Richard Sharpe Shaver

Richard Sharpe Shaver
BornOctober 8, 1907
DiedNovember 5, 1975
Shaver's first published work, the novella "I Remember Lemuria", was the cover story in the March 1945 Amazing Stories
Shaver's novella "Thought Records of Lemuria", his second published story, took the cover of the June 1945 Amazing Stories
Shaver's run of Amazing cover stories continued in September 1945 with "Cave City of Hel"
"Quest of Brail" closed out 1945's Amazing Stories, with every issue featuring a Shaver cover painted by Robert Gibson Jones
Shaver Mystery stories continued to dominate Amazing's covers in 1946
Some of Shaver's stories were written in collaboration with Philadelphia radio personality Bob McKenna
The June 1947 issue of Amazing Stories featured the "Shaver Mystery"
Shaver once wrote under the eccentric pseudonym "The Red Dwarf"
Shaver also wrote more conventional stories for adventure pulps like Mammoth Adventures

Richard Sharpe Shaver (October 8, 1907 Berwick, Pennsylvania – November 5, 1975 Summit, Arkansas) was an American writer and artist.

Shaver's stories continued to appear in Amazing after Howard Browne replaced Ray Palmer as editor.
Even after his work fell out of favor with Amazing readers, Ray Palmer continued to publish Shaver in other genre magazines.
A special issue of Fantastic devoted to the "Shaver Mystery" was published in 1958

He achieved notoriety in the years following World War II as the author of controversial stories that were printed in science fiction magazines (primarily Amazing Stories), in which he claimed that he had had personal experience of a sinister, ancient civilization that harbored fantastic technology in caverns under the earth. The controversy stemmed from the claim by Shaver, and his editor and publisher Ray Palmer, that Shaver's writings, while presented in the guise of fiction, were fundamentally true. Shaver's stories were promoted by Ray Palmer as "The Shaver Mystery".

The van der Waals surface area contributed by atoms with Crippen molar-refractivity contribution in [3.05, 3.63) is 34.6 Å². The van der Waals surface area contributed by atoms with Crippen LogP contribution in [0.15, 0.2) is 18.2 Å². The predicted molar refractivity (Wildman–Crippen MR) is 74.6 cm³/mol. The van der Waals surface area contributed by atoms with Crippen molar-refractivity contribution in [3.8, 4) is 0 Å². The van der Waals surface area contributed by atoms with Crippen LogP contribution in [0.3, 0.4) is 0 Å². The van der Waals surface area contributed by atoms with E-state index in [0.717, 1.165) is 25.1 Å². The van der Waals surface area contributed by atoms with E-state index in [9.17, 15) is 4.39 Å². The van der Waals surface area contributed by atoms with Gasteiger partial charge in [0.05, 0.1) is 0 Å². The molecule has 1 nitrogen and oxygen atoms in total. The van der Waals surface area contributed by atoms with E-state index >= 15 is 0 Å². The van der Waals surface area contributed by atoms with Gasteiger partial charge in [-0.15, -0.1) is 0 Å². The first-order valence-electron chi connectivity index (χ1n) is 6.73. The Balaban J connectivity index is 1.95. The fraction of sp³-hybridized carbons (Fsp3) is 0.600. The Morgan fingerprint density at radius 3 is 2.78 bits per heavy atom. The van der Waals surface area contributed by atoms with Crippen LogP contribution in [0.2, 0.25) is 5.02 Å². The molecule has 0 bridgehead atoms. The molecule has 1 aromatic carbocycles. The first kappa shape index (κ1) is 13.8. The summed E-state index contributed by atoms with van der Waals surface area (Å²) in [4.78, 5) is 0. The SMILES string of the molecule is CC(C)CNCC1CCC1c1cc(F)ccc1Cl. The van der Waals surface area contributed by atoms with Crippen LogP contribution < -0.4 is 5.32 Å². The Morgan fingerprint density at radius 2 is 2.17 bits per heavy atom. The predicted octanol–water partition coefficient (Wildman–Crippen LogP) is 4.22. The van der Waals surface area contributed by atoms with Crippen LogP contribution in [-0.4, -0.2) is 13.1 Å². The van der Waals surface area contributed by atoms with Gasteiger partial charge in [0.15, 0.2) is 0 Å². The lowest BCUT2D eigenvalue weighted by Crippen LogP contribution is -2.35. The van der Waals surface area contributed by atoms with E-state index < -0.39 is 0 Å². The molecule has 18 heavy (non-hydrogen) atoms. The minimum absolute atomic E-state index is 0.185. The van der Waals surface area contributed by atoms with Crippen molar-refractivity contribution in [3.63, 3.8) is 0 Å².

During the last decades of his life, Shaver devoted himself to "rock books"—stones that he believed had been created by the advanced ancient races and embedded with legible pictures and texts. He produced paintings based on the rock images and photographed the rock books extensively, as well as writing about them. Posthumously, Shaver has gained a reputation as an artist and his paintings and photos have been exhibited in Los Angeles, New York and elsewhere.


Shaver claimed to have worked in a factory where, in 1932, odd things began to occur. As Bruce Lanier Wright notes, Shaver "began to notice that one of the welding guns on his job site, 'by some freak of its coil's field atunements', was allowing him to hear the thoughts of the men working around him. More frighteningly, he then received the telepathic record of a torture session conducted by malign entities in caverns deep within the earth". According to Michael Barkun, Shaver offered inconsistent accounts of how he first learned of the hidden cavern world, but that the assembly line story was the "most common version".[1] Shaver said he then quit his job, and became a hobo for a while.

Barkun writes that "Shaver was hospitalized briefly for psychiatric problems in 1934, but there does not appear to have been a clear diagnosis".[2] Barkun notes that afterwards, Shaver's whereabouts and actions cannot be reliably traced until the early 1940s. In 1971, Ray Palmer reported that "Shaver had spent eight years not in the Cavern World, but in a mental institution".[3][4]